If you get nothing out of it, perhaps it is not the fault of the write, but the impatience of the reader.

Or the reader being better read than any Dylan fan, so they know the literary sources he was crudely ripping off (i.e. large chunks of the mid-century Anglophone modernist poetic tradition).

If you've got Ezra Pound, Edith Sitwell, George Barker, Louis MacNeice, Kathleen Raine, Allen Ginsberg and Dylan Thomas to compare him with, the derivativeness of Dylan's stuff is hard to put up with.


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Subject: RE: Bob Dylan: Nobel laureate
From: Steve Shaw
Date: 24 Oct 16 - 07:53 PM

And many more worthies even than those. I often disagree with Dick, but his tactic of bombarding us with Dylan's utter ridiculousness in this thread has been a master stroke. Dick has forced Bob's rather uncritical aficionados to resort to the highly-predictable moan that we non-members of the in-crowd "don't get it." Well, if that's what fifty years of Bob have reduced you to, maybe you should think about studying some real literature instead!


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Subject: RE: Bob Dylan: Nobel laureate
From: GUEST,HiLo
Date: 25 Oct 16 - 12:40 AM

Your list is an interesting one Jack ! Steve , you are doing your specialty again, banging on about things you clearly know. Little about . Say good night to the people Gracie.


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Subject: RE: Bob Dylan: Nobel laureate
From: Steve Shaw
Date: 25 Oct 16 - 05:30 AM

Well if you must resort to such desperate slights, who am I to stop you. You are clearly working on the assumption that I'm having a pop at Bob's oeuvre not having experienced any of it. A dangerous assumption, conceivably born of bitterness and insecurity because your hero's work is being questioned and you're not confident that there's no substance in the criticism. A bit like an atheist confronting a God-squadder, eh? That's what having heroes does for you. My hero is Beethoven. Shoot.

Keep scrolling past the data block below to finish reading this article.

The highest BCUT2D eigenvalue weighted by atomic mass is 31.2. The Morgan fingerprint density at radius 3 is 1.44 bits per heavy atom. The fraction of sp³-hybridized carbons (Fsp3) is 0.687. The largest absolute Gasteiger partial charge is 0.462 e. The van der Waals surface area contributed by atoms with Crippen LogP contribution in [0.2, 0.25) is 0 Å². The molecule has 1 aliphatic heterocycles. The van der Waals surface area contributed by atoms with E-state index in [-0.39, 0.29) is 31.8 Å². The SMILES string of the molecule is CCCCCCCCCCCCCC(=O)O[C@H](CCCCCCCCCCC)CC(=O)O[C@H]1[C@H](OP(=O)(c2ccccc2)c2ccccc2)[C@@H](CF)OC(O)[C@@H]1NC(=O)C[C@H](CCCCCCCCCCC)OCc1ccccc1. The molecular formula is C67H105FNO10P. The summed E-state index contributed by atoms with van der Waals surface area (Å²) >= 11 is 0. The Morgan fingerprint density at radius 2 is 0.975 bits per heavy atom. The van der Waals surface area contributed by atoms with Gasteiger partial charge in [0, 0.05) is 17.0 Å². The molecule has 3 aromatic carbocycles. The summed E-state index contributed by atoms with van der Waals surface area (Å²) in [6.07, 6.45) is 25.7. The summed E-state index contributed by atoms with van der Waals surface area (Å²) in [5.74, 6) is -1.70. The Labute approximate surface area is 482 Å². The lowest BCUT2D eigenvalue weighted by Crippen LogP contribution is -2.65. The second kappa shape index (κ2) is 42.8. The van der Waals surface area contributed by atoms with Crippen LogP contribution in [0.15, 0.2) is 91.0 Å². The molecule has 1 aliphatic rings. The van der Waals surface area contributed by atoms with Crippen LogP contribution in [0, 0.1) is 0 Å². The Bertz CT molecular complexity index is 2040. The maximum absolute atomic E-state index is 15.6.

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Subject: RE: Bob Dylan: Nobel laureate
From: GUEST,HiLo
Date: 25 Oct 16 - 05:57 AM

You clearly have not read the entire thread. I am a fan of Dylan's work, he is not my hero , he is simply one of many songwriters I admire .if you dislike him or think his work shallow, fine but to suggest that we are all uncritical afficianados or perhaps we are unfamiliar with real literatur is not a dangerous assumption, it is an ill informed and rather pompous one .


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Subject: RE: Bob Dylan: Nobel laureate
From: Steve Shaw
Date: 25 Oct 16 - 06:09 AM

That's just nonsense from start to finish, except where you surmise that I think his work is shallow, though I don't think it all is, not by a long chalk. To me, he's a pop singer who has written some good songs, mostly a very long time ago, a few jewels in a rather large crock of shite. The older I get the less I tend to see things in black and white. I'm sorry you feel so threatened. I'm just not keen to be constantly told that I "don't get it" by Dylan in-crowders who don't share my scepticism, you included, unfortunately. Just biting back ever so gently, that's all.


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Subject: RE: Bob Dylan: Nobel laureate
From: GUEST,HiLo
Date: 25 Oct 16 - 06:13 AM

Grow up for gods sake. People disagree with, get over it,


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Subject: RE: Bob Dylan: Nobel laureate
From: Steve Shaw
Date: 25 Oct 16 - 07:16 AM